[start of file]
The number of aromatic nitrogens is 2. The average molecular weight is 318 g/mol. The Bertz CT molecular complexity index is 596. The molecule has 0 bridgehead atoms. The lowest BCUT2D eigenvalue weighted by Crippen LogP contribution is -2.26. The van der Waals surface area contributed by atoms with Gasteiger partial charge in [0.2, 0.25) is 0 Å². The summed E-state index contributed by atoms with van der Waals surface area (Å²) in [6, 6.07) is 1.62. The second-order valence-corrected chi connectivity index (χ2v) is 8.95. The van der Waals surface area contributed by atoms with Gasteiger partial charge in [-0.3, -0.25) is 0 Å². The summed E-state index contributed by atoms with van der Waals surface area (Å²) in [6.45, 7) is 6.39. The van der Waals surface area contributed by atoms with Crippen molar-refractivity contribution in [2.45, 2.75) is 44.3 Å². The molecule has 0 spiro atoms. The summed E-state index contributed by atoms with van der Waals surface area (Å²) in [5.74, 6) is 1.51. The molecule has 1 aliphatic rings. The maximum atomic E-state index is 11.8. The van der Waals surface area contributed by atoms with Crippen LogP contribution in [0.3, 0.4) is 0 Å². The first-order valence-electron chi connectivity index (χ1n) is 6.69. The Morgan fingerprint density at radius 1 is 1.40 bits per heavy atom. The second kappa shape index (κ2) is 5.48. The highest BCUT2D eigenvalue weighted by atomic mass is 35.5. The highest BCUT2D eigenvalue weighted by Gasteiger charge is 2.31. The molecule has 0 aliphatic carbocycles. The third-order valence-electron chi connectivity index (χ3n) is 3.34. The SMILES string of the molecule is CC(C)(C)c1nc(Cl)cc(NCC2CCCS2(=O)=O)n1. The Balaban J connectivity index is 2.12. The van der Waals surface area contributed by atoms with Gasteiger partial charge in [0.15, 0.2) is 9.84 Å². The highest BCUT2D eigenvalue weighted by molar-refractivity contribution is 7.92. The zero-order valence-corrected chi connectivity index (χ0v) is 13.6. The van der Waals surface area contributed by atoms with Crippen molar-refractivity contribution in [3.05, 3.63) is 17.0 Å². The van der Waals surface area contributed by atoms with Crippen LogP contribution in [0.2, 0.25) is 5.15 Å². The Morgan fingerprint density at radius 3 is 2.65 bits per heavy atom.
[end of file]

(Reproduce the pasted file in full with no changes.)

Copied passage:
The number of aromatic nitrogens is 2. The average molecular weight is 318 g/mol. The Bertz CT molecular complexity index is 596. The molecule has 0 bridgehead atoms. The lowest BCUT2D eigenvalue weighted by Crippen LogP contribution is -2.26. The van der Waals surface area contributed by atoms with Gasteiger partial charge in [0.2, 0.25) is 0 Å². The summed E-state index contributed by atoms with van der Waals surface area (Å²) in [6, 6.07) is 1.62. The second-order valence-corrected chi connectivity index (χ2v) is 8.95. The van der Waals surface area contributed by atoms with Gasteiger partial charge in [-0.3, -0.25) is 0 Å². The summed E-state index contributed by atoms with van der Waals surface area (Å²) in [6.45, 7) is 6.39. The van der Waals surface area contributed by atoms with Crippen molar-refractivity contribution in [2.45, 2.75) is 44.3 Å². The molecule has 0 spiro atoms. The summed E-state index contributed by atoms with van der Waals surface area (Å²) in [5.74, 6) is 1.51. The molecule has 1 aliphatic rings. The maximum atomic E-state index is 11.8. The van der Waals surface area contributed by atoms with Crippen LogP contribution in [0.3, 0.4) is 0 Å². The first-order valence-electron chi connectivity index (χ1n) is 6.69. The Morgan fingerprint density at radius 1 is 1.40 bits per heavy atom. The second kappa shape index (κ2) is 5.48. The highest BCUT2D eigenvalue weighted by atomic mass is 35.5. The highest BCUT2D eigenvalue weighted by Gasteiger charge is 2.31. The molecule has 0 aliphatic carbocycles. The third-order valence-electron chi connectivity index (χ3n) is 3.34. The SMILES string of the molecule is CC(C)(C)c1nc(Cl)cc(NCC2CCCS2(=O)=O)n1. The Balaban J connectivity index is 2.12. The van der Waals surface area contributed by atoms with Gasteiger partial charge in [0.15, 0.2) is 9.84 Å². The highest BCUT2D eigenvalue weighted by molar-refractivity contribution is 7.92. The zero-order valence-corrected chi connectivity index (χ0v) is 13.6. The van der Waals surface area contributed by atoms with Crippen molar-refractivity contribution in [3.05, 3.63) is 17.0 Å². The van der Waals surface area contributed by atoms with Crippen LogP contribution in [0.2, 0.25) is 5.15 Å². The Morgan fingerprint density at radius 3 is 2.65 bits per heavy atom.